Wind Power Growth in Emerging Markets Set for Double Digit Rise

by Joshua S Hill

Renewable Energy in Emerging Markets. Navigant research predicts that many established markets will experience flat or single-digit wind power growth over the next few years, while the average compound annual growth rate (CAGR) for wind markets in 10 'Emerging economy' nations -- from 2013 to 2023 -- will be 21.9%.
Renewable Energy in Emerging Markets. Navigant research predicts that many established markets will experience flat or single-digit wind power growth over the next few years, while the average compound annual growth rate (CAGR) for wind markets in 10 ‘Emerging economy’ nations — from 2013 to 2023 — will be 21.9%. Pilot Wind Farm in South Africa. warrenski/Flickr

New research from Navigant research predicts that demand for renewable energy in Africa and the former Soviet Union, as well as across the developed world, will see wind power experience fastest growth in emerging markets.

Several factors are hampering the growth of the market across the developed world, including austerity measures in a number of European countries, and a boom-and-bust cycle in the United States. These halts come at the same time that the emerging world are looking for technologies able to generate enough energy to support their burgeoning populations while at the same time creating less of an environmental impact than traditional generation techniques.

“Amidst the slowdown in the established markets, the demand for wind power in certain emerging markets will make these regions critical to the global wind market,” says Feng Zhao, research director with Navigant Research.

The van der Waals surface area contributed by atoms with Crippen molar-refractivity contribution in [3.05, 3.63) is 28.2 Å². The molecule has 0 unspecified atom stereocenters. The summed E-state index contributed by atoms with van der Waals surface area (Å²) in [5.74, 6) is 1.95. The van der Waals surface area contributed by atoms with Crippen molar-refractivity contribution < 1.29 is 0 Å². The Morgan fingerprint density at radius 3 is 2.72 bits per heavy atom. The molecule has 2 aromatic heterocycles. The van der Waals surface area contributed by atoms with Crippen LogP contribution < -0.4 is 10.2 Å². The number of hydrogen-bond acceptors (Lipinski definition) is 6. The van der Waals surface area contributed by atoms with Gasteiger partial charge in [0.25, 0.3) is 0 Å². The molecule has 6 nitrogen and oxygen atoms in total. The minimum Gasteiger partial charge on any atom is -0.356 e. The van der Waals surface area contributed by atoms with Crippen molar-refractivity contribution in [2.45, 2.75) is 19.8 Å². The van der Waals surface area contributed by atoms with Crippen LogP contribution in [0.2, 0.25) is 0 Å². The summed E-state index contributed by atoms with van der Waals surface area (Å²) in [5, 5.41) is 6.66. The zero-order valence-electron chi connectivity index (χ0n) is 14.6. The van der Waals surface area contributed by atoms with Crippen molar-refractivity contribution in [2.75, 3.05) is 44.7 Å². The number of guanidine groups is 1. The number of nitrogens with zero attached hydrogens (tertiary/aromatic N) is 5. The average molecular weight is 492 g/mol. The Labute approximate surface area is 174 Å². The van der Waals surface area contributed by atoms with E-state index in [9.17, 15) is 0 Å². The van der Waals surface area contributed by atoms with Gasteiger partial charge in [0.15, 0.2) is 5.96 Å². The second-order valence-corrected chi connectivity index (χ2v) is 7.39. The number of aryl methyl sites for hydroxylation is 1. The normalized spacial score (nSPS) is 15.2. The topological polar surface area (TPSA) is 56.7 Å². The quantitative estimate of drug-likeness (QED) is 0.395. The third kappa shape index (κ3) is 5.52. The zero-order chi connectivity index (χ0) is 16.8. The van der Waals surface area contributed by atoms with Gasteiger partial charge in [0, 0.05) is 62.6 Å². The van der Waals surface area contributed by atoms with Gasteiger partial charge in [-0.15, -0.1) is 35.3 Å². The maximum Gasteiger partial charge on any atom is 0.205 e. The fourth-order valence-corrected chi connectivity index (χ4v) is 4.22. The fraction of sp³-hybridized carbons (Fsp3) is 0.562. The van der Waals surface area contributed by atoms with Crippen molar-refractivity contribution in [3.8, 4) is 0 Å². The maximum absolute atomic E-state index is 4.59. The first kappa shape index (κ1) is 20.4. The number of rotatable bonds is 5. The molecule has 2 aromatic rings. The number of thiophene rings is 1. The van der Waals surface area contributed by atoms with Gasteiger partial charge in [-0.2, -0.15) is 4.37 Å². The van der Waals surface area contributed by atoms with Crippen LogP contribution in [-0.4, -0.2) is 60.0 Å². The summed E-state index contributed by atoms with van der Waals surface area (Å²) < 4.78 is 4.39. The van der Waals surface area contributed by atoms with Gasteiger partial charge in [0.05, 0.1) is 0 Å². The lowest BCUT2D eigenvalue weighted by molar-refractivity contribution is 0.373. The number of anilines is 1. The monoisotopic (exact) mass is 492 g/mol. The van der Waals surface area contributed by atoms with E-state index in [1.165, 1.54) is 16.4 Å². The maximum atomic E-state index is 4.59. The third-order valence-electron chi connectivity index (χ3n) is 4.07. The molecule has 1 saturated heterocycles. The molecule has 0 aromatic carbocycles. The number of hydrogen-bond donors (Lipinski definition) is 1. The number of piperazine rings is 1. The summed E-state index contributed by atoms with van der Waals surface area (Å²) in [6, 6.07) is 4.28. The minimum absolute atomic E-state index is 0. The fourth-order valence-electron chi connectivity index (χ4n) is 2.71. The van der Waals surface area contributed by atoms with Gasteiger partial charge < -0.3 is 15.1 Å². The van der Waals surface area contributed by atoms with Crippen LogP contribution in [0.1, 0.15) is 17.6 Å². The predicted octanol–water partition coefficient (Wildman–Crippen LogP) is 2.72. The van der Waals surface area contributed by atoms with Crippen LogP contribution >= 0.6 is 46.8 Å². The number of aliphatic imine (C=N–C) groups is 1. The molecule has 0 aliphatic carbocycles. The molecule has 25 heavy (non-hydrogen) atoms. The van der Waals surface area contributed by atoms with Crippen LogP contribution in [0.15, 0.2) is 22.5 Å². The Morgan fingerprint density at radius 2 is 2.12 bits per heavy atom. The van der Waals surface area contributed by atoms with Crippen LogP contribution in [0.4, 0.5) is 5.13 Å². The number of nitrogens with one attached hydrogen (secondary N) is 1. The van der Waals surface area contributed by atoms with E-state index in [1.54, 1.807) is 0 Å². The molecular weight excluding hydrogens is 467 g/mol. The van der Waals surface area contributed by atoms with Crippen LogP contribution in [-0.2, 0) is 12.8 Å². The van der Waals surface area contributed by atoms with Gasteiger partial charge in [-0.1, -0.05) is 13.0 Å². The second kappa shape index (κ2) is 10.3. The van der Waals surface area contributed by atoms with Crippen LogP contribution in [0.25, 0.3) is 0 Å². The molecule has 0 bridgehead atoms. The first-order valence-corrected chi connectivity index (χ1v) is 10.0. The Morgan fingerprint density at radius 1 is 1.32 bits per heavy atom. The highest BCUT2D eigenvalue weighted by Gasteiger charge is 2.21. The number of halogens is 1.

“The opportunities arising in these underserved regions will not only help reduce the exposure of wind turbine manufacturers to ups and downs in the mainstream wind power markets, but will also hold the key for current leading turbine suppliers to maintain their leadership in the future.”

Navigant’s research predicts that many established markets will experience flat or single-digit growth over the next few years, while the average compound annual growth rate for a chosen set of 10 emerging wind markets in Africa and the former Soviet Union from 2013 to 2023 will be 21.9%.

The 10 countries in question are South Africa, Morocco, Egypt, Tunisia, Libya, Ethiopia, Kenya, Ukraine, Russia, and Kazakhstan. A summary of the report can be found on the Navigant Research website.

The emerging world is probably the most likely to benefit most from renewable energies like wind. Russia is the world’s largest country by area, and approximately two-thirds of the country’s hinterland is unreachable by centralised power grids, which means that isolated communities must rely on expensive fuel for power generation. Over time, situations like this will likely be remedied by the spread of wind and solar power, allowing individual communities to find environmentally friendly and economically healthy means to generate their own power.

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This article, Wind Power Growth To Sharpen In Emerging Markets, is syndicated from Clean Technica and is posted here with permission.

About the Author